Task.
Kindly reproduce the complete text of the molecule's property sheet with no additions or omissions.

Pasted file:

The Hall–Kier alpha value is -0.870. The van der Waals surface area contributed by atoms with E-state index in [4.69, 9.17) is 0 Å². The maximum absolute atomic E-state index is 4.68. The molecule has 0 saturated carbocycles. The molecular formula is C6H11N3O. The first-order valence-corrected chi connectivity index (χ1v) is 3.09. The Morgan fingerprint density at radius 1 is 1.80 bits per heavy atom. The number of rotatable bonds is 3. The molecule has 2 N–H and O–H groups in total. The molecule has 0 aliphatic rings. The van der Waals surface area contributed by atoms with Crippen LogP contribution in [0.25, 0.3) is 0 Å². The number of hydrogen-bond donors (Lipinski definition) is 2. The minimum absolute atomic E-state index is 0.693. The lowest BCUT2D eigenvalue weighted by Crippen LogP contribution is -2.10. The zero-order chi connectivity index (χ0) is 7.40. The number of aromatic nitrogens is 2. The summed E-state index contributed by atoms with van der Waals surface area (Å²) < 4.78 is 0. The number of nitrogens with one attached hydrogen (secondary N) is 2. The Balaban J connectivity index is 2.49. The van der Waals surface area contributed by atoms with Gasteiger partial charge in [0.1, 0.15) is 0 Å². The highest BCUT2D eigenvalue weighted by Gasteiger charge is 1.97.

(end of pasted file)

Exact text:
The Hall–Kier alpha value is -0.870. The van der Waals surface area contributed by atoms with E-state index in [4.69, 9.17) is 0 Å². The maximum absolute atomic E-state index is 4.68. The molecule has 0 saturated carbocycles. The molecular formula is C6H11N3O. The first-order valence-corrected chi connectivity index (χ1v) is 3.09. The Morgan fingerprint density at radius 1 is 1.80 bits per heavy atom. The number of rotatable bonds is 3. The molecule has 2 N–H and O–H groups in total. The molecule has 0 aliphatic rings. The van der Waals surface area contributed by atoms with Crippen LogP contribution in [0.25, 0.3) is 0 Å². The number of hydrogen-bond donors (Lipinski definition) is 2. The minimum absolute atomic E-state index is 0.693. The lowest BCUT2D eigenvalue weighted by Crippen LogP contribution is -2.10. The zero-order chi connectivity index (χ0) is 7.40. The number of aromatic nitrogens is 2. The summed E-state index contributed by atoms with van der Waals surface area (Å²) < 4.78 is 0. The number of nitrogens with one attached hydrogen (secondary N) is 2. The Balaban J connectivity index is 2.49. The van der Waals surface area contributed by atoms with Gasteiger partial charge in [0.1, 0.15) is 0 Å². The highest BCUT2D eigenvalue weighted by Gasteiger charge is 1.97.